Memphis forced to dump sewage in Mississippi River - Action News 5 - Memphis, Tennessee

Memphis forced to dump sewage in Mississippi River

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City officials have a warning about after a broken piece of equipment forced them to send sewage into the Mississippi River. City officials have a warning about after a broken piece of equipment forced them to send sewage into the Mississippi River.
MEMPHIS, TN -

(WMC-TV) – City officials have a warning about after a broken piece of equipment forced them to send sewage into the Mississippi River.

Three million gallons of water flow past Memphis every second and now city leaders say another 694 gallons per second of something else is flowing by too.

"It's very unusual and it's very unfortunate, but at this point there is little we can do," said Dan Gilliom, the city's public works director.

City officials posted signs in the immediate area warning people to avoid contact with the water because it is contaminated and may pose a health risk.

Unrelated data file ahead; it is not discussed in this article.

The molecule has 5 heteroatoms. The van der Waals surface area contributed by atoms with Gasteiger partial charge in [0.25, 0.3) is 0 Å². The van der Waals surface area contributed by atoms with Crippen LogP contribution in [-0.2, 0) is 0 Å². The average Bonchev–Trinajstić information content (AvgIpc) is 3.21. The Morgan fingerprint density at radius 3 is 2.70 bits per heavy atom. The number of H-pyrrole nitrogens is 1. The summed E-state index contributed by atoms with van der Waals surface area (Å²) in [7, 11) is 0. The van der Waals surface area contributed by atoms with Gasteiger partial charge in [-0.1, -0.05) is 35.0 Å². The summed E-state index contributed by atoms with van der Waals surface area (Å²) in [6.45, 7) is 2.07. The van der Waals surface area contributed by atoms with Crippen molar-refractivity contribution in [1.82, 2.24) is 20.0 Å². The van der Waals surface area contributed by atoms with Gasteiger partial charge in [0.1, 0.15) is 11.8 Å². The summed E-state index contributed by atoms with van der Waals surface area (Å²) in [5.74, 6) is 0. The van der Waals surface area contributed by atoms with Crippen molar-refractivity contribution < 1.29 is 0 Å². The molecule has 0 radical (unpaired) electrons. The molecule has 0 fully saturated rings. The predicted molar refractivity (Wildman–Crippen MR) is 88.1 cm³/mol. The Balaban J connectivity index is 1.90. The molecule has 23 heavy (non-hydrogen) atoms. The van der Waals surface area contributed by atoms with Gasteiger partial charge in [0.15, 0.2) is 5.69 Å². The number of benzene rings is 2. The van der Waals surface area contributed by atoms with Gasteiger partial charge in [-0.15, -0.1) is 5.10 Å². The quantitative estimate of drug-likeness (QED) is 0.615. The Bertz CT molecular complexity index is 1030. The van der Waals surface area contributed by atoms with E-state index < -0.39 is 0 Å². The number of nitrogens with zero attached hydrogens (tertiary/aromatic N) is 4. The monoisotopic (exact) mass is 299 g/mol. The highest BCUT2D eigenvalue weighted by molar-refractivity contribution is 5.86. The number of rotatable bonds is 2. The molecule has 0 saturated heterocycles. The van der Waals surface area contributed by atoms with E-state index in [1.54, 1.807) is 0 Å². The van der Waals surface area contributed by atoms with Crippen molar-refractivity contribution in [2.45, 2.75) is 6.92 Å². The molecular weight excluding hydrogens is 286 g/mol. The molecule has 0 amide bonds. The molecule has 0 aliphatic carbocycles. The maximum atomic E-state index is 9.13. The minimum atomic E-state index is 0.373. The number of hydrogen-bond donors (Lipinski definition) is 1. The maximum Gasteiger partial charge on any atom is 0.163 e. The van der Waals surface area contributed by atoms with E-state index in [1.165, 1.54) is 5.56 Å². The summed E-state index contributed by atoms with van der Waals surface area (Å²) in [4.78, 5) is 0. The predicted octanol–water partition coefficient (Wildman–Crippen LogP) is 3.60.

The problem is just upstream.

"There's no pumps operating," said Gilliom.

During routine, scheduled maintenance at the Maynard C. Stiles wastewater treatment facility on Saturday, a shut-off valve broke and flooded all three pump motors, short circuiting the system and shutting down the plant.

City officials say they had no other choice but to activate the bypass system and send untreated wastewater into the river.

"In order to reduce the damage to Memphis residents and businesses by wastewater backing up into structures and premises," said Gilliom.

The city followed protocol and notified the state while crews work around the clock to repair the issue.

The problem may be resolved as early as Tuesday.

"We're doing everything we can to get the plant back online to reduce any health risks or any risks to the environment," Gilliom said.

The city's drinking water, which doesn't come from the Mississippi River, is perfectly safe.

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